It was just sort of fast and loose. We, I think, have a pretty natural chemistry to begin with. And he’s a ridiculous flirt so that helps. We didn’t really have to try all that hard and we made sure to... I was about to lie. I was going to say we were in constant contact throughout the season talking about script and character and stuff but we weren’t. That was this year. I got in touch with him over the summer because I wanted to get a head start. I wanted to make sure that I wasn’t peripheral. That there was a purpose. So I knew that he would be the best person to go through initially, so we kept a constant correspondence over the summer and still anytime I get a new script we make sure to touch base.
Well, was there a point in the first season where you were sort of asking yourself, "Well, okay, now what?"
Yes. About halfway through I actually assumed I would be let go. So I approached the producers and said, "Listen, I understand if you’re done, can I go ahead and go now because it’s pilot season?" And they said, "Absolutely not."
And yet you did "The Defenders" pilot in a way that seemed like it was going to set you up to be in that.
Well actually no. (The "Justified" producers) were so lovely and said, "No, you absolutely can’t leave. We need you . We love you. We don’t want to let you go." To which I said, "Great." I just wanted to make sure I was taken care of.
And there’s so much time in between, during hiatus and between the seasons that I had to do something. I was going to tear my hair out. And the casting director for "The Defenders" called up and she said, "Look, we need a favor. You can do this. We’ve talked to FX. They’ve said okay, and FX has been really cool about it." So it got picked up and they said, "Would you be willing to do more?" And I said, "FX won’t let me do 2 (series)," but yes I would love to because that was such a wonderful set. It was so much fun.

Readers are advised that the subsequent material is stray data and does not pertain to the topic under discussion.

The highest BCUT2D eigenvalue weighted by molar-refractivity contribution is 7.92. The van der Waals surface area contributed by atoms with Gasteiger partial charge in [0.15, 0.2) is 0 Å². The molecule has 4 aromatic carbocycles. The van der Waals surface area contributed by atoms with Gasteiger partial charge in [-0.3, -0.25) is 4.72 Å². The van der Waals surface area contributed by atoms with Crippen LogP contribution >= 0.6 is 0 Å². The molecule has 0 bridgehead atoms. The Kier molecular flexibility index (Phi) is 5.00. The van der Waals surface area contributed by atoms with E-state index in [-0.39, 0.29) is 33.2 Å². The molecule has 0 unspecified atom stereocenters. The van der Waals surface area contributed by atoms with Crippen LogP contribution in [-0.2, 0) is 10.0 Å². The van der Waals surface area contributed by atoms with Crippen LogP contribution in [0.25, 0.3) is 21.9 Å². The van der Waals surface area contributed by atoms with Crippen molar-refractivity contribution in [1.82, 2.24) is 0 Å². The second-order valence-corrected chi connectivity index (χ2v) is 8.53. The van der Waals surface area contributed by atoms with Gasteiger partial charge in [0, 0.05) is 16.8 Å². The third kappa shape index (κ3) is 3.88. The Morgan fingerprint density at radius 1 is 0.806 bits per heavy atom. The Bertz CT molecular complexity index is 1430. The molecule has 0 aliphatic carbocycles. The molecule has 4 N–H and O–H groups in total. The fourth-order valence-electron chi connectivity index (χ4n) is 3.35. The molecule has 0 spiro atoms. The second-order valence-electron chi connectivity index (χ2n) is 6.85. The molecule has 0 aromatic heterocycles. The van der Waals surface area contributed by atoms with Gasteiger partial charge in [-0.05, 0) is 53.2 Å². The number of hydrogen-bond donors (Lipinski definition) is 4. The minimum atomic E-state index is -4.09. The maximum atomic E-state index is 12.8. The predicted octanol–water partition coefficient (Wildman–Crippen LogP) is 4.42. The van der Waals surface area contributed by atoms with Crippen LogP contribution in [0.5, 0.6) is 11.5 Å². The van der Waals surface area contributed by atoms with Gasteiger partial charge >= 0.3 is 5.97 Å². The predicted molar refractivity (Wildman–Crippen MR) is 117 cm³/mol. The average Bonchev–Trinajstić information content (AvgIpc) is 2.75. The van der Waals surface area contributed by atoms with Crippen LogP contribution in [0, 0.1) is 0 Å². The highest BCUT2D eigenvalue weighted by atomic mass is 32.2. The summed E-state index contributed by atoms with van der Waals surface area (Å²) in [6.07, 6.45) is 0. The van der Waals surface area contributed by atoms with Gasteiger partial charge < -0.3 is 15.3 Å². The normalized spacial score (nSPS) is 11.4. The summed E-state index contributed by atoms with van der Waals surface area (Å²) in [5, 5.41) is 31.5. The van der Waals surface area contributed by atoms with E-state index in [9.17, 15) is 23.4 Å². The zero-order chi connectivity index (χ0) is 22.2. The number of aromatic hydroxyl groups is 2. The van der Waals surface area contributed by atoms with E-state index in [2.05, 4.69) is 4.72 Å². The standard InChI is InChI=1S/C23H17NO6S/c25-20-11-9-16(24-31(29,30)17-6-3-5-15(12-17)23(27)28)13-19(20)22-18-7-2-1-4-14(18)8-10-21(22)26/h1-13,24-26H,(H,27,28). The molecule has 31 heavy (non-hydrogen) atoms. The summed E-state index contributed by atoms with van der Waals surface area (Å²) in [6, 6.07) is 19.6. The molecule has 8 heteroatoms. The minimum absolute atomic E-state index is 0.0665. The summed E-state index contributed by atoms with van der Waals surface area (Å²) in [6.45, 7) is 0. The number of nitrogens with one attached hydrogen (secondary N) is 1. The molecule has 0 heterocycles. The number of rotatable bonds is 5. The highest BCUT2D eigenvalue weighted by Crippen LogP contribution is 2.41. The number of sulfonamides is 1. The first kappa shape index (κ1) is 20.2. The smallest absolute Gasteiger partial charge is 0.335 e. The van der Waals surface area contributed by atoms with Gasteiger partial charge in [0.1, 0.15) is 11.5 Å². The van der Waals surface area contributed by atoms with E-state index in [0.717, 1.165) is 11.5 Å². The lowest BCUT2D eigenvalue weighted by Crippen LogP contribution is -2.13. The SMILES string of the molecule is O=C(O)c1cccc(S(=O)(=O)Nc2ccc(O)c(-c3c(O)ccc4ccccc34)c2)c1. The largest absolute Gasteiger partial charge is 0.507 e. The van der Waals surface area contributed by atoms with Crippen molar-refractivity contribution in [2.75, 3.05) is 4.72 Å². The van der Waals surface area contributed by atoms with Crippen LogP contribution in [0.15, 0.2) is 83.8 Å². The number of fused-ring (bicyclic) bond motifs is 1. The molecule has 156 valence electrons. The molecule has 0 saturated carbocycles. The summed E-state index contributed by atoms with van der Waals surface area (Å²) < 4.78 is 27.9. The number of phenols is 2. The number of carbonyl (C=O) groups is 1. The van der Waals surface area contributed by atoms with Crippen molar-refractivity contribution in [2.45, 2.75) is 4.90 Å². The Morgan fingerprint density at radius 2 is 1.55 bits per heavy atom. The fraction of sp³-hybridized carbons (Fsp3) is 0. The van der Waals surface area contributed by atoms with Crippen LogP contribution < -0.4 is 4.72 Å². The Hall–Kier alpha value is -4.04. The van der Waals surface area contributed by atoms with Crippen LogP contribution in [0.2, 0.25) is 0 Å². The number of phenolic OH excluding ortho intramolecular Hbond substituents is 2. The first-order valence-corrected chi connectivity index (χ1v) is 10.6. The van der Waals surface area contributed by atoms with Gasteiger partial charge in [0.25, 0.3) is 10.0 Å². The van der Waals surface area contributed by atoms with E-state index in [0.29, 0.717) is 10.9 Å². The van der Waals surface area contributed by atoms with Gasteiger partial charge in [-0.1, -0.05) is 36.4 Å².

Yeah. But I remember watching that and hearing from people, "Is Natalie leaving the show?" And I said, "I don’t think so..."
No, no. FX is really good about it, though there's a limit.
Yeah, they let Tim do “The Office."
Right, right. But they understand that for 13 episodes, you’ve got most of the year to do other things.
So I’ve only seen 3 episodes so far but it does feel like there is quite a bit more of Winona. Does it feel to you that she is more integral this year than last?
She is. And that’s going to become even more so the later into the season we get.
Okay. What does she see in Gary exactly?
That’s been the big question. And I too was concerned about viewers asking that question because I was asking that question. And (writer) Sarah Timberman and I talked about it at the beginning of the season because I think it’s important. I think that if it’s the elephant in the room, it needs to be addressed - it needs to be answered. And I like the answer. Her answer was that he was the anti-Raylan. He was everything that Raylan wasn’t that she needed. But there needs to be more. And the more is at this point she doesn’t know what she sees in him and that’s why it’s not working. I think that’s more realistic. I’m with the audience. I don’t know. I don’t get it. I can’t believe I ever did that. What a crazy thing I did. Let’s move on and get back to the original.
Alan Sepinwall may be reached at firstname.lastname@example.org